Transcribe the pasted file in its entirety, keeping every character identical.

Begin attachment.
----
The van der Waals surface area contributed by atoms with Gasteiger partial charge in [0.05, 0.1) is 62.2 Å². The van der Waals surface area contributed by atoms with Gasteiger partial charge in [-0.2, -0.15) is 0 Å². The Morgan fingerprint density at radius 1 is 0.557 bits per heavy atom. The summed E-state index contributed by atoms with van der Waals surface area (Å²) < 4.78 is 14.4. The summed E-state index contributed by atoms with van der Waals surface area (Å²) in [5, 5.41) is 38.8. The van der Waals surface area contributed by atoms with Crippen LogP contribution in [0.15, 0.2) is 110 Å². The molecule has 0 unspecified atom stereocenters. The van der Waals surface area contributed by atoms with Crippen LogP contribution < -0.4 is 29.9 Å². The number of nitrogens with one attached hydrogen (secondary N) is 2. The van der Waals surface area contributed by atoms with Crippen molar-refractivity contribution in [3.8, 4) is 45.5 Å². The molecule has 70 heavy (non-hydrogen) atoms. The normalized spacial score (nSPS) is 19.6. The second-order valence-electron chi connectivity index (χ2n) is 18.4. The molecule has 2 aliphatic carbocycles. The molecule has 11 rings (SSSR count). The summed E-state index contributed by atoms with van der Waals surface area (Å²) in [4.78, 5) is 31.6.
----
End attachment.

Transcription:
The van der Waals surface area contributed by atoms with Gasteiger partial charge in [0.05, 0.1) is 62.2 Å². The van der Waals surface area contributed by atoms with Gasteiger partial charge in [-0.2, -0.15) is 0 Å². The Morgan fingerprint density at radius 1 is 0.557 bits per heavy atom. The summed E-state index contributed by atoms with van der Waals surface area (Å²) < 4.78 is 14.4. The summed E-state index contributed by atoms with van der Waals surface area (Å²) in [5, 5.41) is 38.8. The van der Waals surface area contributed by atoms with Crippen LogP contribution in [0.15, 0.2) is 110 Å². The molecule has 0 unspecified atom stereocenters. The van der Waals surface area contributed by atoms with Crippen LogP contribution < -0.4 is 29.9 Å². The number of nitrogens with one attached hydrogen (secondary N) is 2. The van der Waals surface area contributed by atoms with Crippen molar-refractivity contribution in [3.8, 4) is 45.5 Å². The molecule has 70 heavy (non-hydrogen) atoms. The normalized spacial score (nSPS) is 19.6. The second-order valence-electron chi connectivity index (χ2n) is 18.4. The molecule has 2 aliphatic carbocycles. The molecule has 11 rings (SSSR count). The summed E-state index contributed by atoms with van der Waals surface area (Å²) in [4.78, 5) is 31.6.